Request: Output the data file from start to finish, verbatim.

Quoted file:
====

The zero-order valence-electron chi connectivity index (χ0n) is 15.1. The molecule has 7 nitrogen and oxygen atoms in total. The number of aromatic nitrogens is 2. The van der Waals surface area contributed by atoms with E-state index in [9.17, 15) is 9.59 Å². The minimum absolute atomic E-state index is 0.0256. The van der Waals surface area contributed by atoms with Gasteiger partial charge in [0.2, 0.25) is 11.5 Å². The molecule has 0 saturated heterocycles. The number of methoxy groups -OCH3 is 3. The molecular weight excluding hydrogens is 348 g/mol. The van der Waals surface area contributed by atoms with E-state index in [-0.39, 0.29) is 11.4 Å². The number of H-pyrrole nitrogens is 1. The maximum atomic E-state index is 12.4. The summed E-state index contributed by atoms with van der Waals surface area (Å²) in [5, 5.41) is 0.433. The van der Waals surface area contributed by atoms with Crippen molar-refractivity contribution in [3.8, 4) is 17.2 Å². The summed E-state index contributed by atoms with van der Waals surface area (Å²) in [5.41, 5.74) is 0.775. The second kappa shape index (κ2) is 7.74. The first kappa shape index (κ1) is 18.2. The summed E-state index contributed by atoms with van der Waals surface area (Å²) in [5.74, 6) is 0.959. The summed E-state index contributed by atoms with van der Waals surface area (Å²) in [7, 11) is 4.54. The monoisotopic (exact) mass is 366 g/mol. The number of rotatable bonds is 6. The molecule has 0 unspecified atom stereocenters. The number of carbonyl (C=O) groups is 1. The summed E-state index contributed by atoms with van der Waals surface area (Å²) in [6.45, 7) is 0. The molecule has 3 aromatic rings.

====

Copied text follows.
The zero-order valence-electron chi connectivity index (χ0n) is 15.1. The molecule has 7 nitrogen and oxygen atoms in total. The number of aromatic nitrogens is 2. The van der Waals surface area contributed by atoms with E-state index in [9.17, 15) is 9.59 Å². The minimum absolute atomic E-state index is 0.0256. The van der Waals surface area contributed by atoms with Gasteiger partial charge in [0.2, 0.25) is 11.5 Å². The molecule has 0 saturated heterocycles. The number of methoxy groups -OCH3 is 3. The molecular weight excluding hydrogens is 348 g/mol. The van der Waals surface area contributed by atoms with E-state index in [-0.39, 0.29) is 11.4 Å². The number of H-pyrrole nitrogens is 1. The maximum atomic E-state index is 12.4. The summed E-state index contributed by atoms with van der Waals surface area (Å²) in [5, 5.41) is 0.433. The van der Waals surface area contributed by atoms with Crippen molar-refractivity contribution in [3.8, 4) is 17.2 Å². The summed E-state index contributed by atoms with van der Waals surface area (Å²) in [5.41, 5.74) is 0.775. The second kappa shape index (κ2) is 7.74. The first kappa shape index (κ1) is 18.2. The summed E-state index contributed by atoms with van der Waals surface area (Å²) in [5.74, 6) is 0.959. The summed E-state index contributed by atoms with van der Waals surface area (Å²) in [7, 11) is 4.54. The monoisotopic (exact) mass is 366 g/mol. The number of rotatable bonds is 6. The molecule has 0 unspecified atom stereocenters. The number of carbonyl (C=O) groups is 1. The summed E-state index contributed by atoms with van der Waals surface area (Å²) in [6.45, 7) is 0. The molecule has 3 aromatic rings.